I've even seen schools of dolphins playing out in the Gulf. Ships of
all sizes are constantly passing by, and local fishermen have their
(row/small power) boats moored every 100 meters along the shore.
Since the beaches around here are made up of polished, round pebbles,
the waves, as they recede, draw the rocks with them, creating a sound
similar to hundreds of beads being poured out of a jar.
In the afternoon, people go swimming or take naps; in the late afternoon, the men sit in cafenios drinking Greek coffee while playing Backgammon.
It's appalling to see men sitting around doing nothing all evening,
knowing that their wives are slaving away over dinner and housework back
It can be very annoying when
a person is trying to sleep. At about 1:30 P.M. people have lunch (you'll
notice I didn't mention breakfast―Greeks don't know what it is), and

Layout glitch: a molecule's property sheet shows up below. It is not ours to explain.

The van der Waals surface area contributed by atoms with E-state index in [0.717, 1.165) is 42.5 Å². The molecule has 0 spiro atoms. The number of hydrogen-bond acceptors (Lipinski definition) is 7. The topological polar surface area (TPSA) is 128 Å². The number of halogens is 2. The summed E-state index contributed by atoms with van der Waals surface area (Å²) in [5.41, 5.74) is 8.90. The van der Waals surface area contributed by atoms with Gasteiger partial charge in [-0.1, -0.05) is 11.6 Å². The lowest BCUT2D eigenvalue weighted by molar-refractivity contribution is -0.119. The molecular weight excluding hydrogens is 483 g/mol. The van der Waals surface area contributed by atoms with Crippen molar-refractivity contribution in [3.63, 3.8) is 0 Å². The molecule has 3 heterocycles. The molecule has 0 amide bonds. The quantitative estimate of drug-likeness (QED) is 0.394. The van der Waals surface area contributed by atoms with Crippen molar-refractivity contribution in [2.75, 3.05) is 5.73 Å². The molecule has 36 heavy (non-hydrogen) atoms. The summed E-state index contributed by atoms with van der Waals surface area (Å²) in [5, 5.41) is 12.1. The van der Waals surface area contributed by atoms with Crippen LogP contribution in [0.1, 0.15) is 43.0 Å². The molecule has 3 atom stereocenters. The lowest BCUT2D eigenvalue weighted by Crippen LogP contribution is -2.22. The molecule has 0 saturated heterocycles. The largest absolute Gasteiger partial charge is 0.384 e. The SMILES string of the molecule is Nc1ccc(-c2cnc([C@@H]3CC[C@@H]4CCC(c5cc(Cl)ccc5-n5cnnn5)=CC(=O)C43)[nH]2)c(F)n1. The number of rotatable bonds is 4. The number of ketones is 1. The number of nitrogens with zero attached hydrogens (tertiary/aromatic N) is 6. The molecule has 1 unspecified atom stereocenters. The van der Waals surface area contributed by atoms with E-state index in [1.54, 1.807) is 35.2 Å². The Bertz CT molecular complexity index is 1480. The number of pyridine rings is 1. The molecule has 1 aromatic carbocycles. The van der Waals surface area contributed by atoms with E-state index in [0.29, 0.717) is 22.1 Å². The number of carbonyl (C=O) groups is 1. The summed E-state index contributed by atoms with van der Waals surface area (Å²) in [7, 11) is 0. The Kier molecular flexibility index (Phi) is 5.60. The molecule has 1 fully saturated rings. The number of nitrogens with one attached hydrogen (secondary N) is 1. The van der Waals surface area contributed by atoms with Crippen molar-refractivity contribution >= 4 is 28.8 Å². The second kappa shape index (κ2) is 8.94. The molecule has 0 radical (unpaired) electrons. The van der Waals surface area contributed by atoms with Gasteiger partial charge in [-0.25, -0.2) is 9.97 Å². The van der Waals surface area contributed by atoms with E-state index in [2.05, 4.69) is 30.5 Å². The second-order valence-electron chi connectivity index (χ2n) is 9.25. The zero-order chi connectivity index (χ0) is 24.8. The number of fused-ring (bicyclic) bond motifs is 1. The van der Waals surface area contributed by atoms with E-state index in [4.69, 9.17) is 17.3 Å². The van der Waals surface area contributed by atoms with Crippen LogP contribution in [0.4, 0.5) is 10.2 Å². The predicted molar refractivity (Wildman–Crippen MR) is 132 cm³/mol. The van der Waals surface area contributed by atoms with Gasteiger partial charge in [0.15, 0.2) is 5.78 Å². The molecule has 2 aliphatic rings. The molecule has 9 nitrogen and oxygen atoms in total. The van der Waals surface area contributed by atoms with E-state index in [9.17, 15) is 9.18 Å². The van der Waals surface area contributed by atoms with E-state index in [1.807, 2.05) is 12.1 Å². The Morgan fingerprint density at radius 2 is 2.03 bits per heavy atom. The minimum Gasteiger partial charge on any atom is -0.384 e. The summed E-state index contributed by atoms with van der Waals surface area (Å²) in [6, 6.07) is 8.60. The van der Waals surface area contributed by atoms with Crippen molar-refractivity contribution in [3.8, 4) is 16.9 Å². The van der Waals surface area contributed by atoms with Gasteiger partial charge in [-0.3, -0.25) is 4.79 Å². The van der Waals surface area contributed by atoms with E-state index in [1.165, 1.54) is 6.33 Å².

after 2:00 P.M. the stores are all closed, and the Greeks take naps and/or
swim until 5:00 P.M. On some days, the stores open up again at 6:30―which
makes shopping for me very difficult when I sleep in until noon and go to
work from 3:00 until 10:00 P.M.!
The stores close around 9:00 P.M., and dinner is served around 10:00 P.M. if not later.
Restaurants and bars often
stay open until 4:00 A.M.!
Stores owned by older Greeks are generally just piles of stuff stacked here and there, and the store lights aren't turned on unless you really need to look at something in the back corner where it's completely dark.
When I go out with a list of things, and I'm happy if I come back with two or three items. (I'm getting better about making lists of items that I know I can find.) I'm especially grateful that the modern concept of super markets has arrived in Greece―just within the last ten years.
The new stores are almost as good as shopping back home; the food is